Words are important! E.g., we should use #sustainability wisely…

Researchers of CASTLE ITN Project in a French forest, speaking about sustainability. Credit: Frank Müller
Researchers of CASTLE ITN Project in a French forest, speaking about sustainability. Credit: Frank Müller

I was a university researcher when I checked forestry activities for the first time. I felt confused. We, from the academia, have powerful concepts and visions, rich graphs and brilliant slides. Yet, if you visit a small-scale forestry site in Italian Alps, firstly you should know the local dialect. I did not. Besides, I had no skills in forestry. An interpreter solves the dialect issue. Keeping attention to body language is vital – as catching as much words as possible. Yet, it is still challenging if the lexicon is different.

Is it generally possible to talk about sustainability assessment methods for bioenergy supplies with a 1-person-enterprise? It is not. If you say too soon you work on sustainability of something; you lose your appeal. Otherwise, proving you know how to use that chainsaw helps.

The demand of wood for energy is strongly growing (more). European policy aims at using European forests (more). Bioenergy can be a driver of rural development (more). However, burn all the wood around may be not the very best option! Conclusion: our innovative views are crucial for the bioenergy sector.

Local authorities have to manage the renovated interest for bioenergy in a smart way. They deal with different and – sometimes – conflicting interests. At the same time, they look for synergies between different needs to plan the development of supply chains. Due to our research, they can rely on solid info – supposing some data are available!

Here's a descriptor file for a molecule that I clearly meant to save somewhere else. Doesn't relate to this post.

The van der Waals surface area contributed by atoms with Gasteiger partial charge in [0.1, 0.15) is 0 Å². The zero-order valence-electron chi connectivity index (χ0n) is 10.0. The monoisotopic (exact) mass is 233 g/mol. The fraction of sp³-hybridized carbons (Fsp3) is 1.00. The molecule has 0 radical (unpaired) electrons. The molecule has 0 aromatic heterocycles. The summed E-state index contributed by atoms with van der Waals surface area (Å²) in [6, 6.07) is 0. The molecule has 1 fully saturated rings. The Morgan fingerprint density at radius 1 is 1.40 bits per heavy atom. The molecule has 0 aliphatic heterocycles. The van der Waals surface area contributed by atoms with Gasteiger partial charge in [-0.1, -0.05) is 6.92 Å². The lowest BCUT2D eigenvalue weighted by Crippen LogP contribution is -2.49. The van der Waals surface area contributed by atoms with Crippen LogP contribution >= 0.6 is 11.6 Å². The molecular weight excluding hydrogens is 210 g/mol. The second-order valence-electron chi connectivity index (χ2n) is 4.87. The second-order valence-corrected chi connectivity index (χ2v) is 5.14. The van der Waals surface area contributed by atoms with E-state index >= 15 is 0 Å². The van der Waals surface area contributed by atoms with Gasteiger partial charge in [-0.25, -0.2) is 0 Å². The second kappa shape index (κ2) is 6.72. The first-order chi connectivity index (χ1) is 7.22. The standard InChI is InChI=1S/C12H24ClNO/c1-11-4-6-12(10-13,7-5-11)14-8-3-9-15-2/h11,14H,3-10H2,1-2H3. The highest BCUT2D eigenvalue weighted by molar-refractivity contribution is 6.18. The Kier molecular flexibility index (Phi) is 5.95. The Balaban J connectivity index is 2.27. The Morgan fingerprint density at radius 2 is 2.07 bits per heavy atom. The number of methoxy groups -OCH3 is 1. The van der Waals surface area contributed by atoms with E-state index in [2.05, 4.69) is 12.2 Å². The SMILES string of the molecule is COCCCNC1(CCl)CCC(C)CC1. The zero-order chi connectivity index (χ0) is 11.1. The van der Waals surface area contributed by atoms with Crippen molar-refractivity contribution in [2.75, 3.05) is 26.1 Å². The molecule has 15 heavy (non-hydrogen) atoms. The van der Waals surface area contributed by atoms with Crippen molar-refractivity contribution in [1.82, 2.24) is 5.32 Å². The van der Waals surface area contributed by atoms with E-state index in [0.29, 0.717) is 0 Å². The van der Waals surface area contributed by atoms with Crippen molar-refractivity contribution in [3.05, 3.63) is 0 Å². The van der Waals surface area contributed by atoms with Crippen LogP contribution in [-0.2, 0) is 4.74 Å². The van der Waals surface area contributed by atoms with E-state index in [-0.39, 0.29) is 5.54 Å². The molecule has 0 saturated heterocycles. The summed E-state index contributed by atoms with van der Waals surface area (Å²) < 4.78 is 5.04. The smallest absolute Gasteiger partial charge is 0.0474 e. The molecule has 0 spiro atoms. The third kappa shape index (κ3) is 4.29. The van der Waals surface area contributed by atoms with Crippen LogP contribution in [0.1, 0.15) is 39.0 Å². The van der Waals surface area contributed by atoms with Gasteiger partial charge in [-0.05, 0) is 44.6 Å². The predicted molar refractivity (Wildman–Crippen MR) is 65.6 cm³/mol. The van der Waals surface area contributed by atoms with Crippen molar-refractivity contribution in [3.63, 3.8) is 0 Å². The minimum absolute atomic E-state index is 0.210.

A productive process has impacts on many aspects. We usually group these in environmental, economic, and social. A multi-dimensional assessment is crucial to quantify the trade-offs between the different aspects. We need to compare scenarios under the light of sustainable development (example).

The field-workers – some of them – are hesitant with one they imagine behind a desk all day long. Asking and listening are the keys to get info. That time, my task was to measure the impacts on the environment of a forest-energy supply chain. I needed data: fuel usage, timing, productivity, costs. Luckily, I found collaborative people.

Communication works both ways: just receiving info is poor. I deal with decision-support and sustainability assessment. My work makes sense if it has a direct impact for the real societal needs – beyond the academia. I want to know if my target does understand me.

Essentially – I have learnt – we are working for evidence (suggested reading). I heard many times ‘it depends’; ‘not always’; ‘in some cases’. I want to show ‘to what extent’ is not always, ‘on what’ it depends, and in ‘which’ cases.

Sustainability is not an a priori concept. I had successful dialogues, when that word arrived long at the end. It is the result of mixing different views. The interests involved define it.

Unluckily, the concept of sustainability assessment is still too generic. We need further research to better frame it (more). For example, “what-if” analyses are data and time demanding. My actual work consists in simplifying that – improving a Sustainability Impact Assessment method for the forestry sector.

Dealing with sustainability is dealing with people – in addition to measures, models, and assumptions.

Catch me during the IUFRO World Congress to discuss in more detail! My presentations are about – among other things – the Tool for Sustainability Impact Assessment (ToSIA) and Alps.

#sustainability – #IUFRO2014 #RoleOfResearch

Written by: Salvatore Martire  – twitter: @salvochirp
Affiliation: European Forest Institute
Country: Finland


This post is entry #8 in the #IUFRO2014 Blog Competition. The most popular entry will receive a certificate and 500 USD. The second and third most popular entries will receive a certificate and copy of the new book, “Forests and Globalization: Challenges and Opportunities for Sustainable Development”.

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